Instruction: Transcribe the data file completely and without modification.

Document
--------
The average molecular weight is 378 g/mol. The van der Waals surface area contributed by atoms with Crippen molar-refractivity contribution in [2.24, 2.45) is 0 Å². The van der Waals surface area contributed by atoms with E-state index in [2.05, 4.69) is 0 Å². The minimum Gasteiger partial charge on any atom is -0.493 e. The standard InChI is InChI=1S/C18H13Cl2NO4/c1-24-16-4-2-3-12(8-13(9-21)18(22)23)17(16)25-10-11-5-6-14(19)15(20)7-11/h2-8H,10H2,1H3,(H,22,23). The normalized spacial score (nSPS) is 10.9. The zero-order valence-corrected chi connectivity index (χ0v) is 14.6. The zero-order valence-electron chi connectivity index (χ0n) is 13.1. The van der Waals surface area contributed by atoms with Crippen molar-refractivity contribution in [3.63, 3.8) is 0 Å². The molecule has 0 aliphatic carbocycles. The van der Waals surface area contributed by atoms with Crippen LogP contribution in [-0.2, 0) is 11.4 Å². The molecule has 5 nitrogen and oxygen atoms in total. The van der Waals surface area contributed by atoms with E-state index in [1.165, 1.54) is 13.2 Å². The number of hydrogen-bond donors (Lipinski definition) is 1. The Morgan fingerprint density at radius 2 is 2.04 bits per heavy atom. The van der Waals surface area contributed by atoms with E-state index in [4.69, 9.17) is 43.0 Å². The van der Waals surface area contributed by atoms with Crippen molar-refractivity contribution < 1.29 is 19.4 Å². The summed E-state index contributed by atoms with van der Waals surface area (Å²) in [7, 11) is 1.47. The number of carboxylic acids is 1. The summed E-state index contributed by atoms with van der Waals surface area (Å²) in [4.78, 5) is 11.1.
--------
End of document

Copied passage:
The average molecular weight is 378 g/mol. The van der Waals surface area contributed by atoms with Crippen molar-refractivity contribution in [2.24, 2.45) is 0 Å². The van der Waals surface area contributed by atoms with E-state index in [2.05, 4.69) is 0 Å². The minimum Gasteiger partial charge on any atom is -0.493 e. The standard InChI is InChI=1S/C18H13Cl2NO4/c1-24-16-4-2-3-12(8-13(9-21)18(22)23)17(16)25-10-11-5-6-14(19)15(20)7-11/h2-8H,10H2,1H3,(H,22,23). The normalized spacial score (nSPS) is 10.9. The zero-order valence-corrected chi connectivity index (χ0v) is 14.6. The zero-order valence-electron chi connectivity index (χ0n) is 13.1. The van der Waals surface area contributed by atoms with Crippen molar-refractivity contribution in [3.63, 3.8) is 0 Å². The molecule has 0 aliphatic carbocycles. The van der Waals surface area contributed by atoms with Crippen LogP contribution in [-0.2, 0) is 11.4 Å². The molecule has 5 nitrogen and oxygen atoms in total. The van der Waals surface area contributed by atoms with E-state index in [1.165, 1.54) is 13.2 Å². The number of hydrogen-bond donors (Lipinski definition) is 1. The Morgan fingerprint density at radius 2 is 2.04 bits per heavy atom. The van der Waals surface area contributed by atoms with E-state index in [4.69, 9.17) is 43.0 Å². The van der Waals surface area contributed by atoms with Crippen molar-refractivity contribution < 1.29 is 19.4 Å². The summed E-state index contributed by atoms with van der Waals surface area (Å²) in [7, 11) is 1.47. The number of carboxylic acids is 1. The summed E-state index contributed by atoms with van der Waals surface area (Å²) in [4.78, 5) is 11.1.